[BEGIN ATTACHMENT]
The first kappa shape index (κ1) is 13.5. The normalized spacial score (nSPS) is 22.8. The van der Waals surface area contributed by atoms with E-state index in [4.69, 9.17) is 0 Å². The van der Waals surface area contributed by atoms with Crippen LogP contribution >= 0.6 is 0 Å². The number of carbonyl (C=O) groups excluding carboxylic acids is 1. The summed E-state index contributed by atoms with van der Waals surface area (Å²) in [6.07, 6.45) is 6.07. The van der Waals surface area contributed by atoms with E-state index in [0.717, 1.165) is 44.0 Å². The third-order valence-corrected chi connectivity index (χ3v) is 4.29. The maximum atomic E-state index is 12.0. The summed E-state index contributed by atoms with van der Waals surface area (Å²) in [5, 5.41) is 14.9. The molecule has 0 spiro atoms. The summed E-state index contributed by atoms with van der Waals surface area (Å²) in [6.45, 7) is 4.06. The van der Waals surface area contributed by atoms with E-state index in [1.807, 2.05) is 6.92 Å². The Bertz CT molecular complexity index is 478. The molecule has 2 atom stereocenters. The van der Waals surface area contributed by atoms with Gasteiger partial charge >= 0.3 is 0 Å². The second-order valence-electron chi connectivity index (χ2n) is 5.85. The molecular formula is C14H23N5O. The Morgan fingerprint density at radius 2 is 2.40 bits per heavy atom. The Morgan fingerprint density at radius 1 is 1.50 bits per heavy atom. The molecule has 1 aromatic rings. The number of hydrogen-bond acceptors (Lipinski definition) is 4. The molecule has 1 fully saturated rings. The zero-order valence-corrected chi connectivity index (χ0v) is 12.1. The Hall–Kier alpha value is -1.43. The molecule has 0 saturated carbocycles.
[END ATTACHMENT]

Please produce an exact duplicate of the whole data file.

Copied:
The first kappa shape index (κ1) is 13.5. The normalized spacial score (nSPS) is 22.8. The van der Waals surface area contributed by atoms with E-state index in [4.69, 9.17) is 0 Å². The van der Waals surface area contributed by atoms with Crippen LogP contribution >= 0.6 is 0 Å². The number of carbonyl (C=O) groups excluding carboxylic acids is 1. The summed E-state index contributed by atoms with van der Waals surface area (Å²) in [6.07, 6.45) is 6.07. The van der Waals surface area contributed by atoms with E-state index in [0.717, 1.165) is 44.0 Å². The third-order valence-corrected chi connectivity index (χ3v) is 4.29. The maximum atomic E-state index is 12.0. The summed E-state index contributed by atoms with van der Waals surface area (Å²) in [5, 5.41) is 14.9. The molecule has 0 spiro atoms. The summed E-state index contributed by atoms with van der Waals surface area (Å²) in [6.45, 7) is 4.06. The van der Waals surface area contributed by atoms with E-state index in [1.807, 2.05) is 6.92 Å². The Bertz CT molecular complexity index is 478. The molecule has 2 atom stereocenters. The van der Waals surface area contributed by atoms with Gasteiger partial charge >= 0.3 is 0 Å². The second-order valence-electron chi connectivity index (χ2n) is 5.85. The molecular formula is C14H23N5O. The Morgan fingerprint density at radius 2 is 2.40 bits per heavy atom. The Morgan fingerprint density at radius 1 is 1.50 bits per heavy atom. The molecule has 1 aromatic rings. The number of hydrogen-bond acceptors (Lipinski definition) is 4. The molecule has 1 fully saturated rings. The zero-order valence-corrected chi connectivity index (χ0v) is 12.1. The Hall–Kier alpha value is -1.43. The molecule has 0 saturated carbocycles.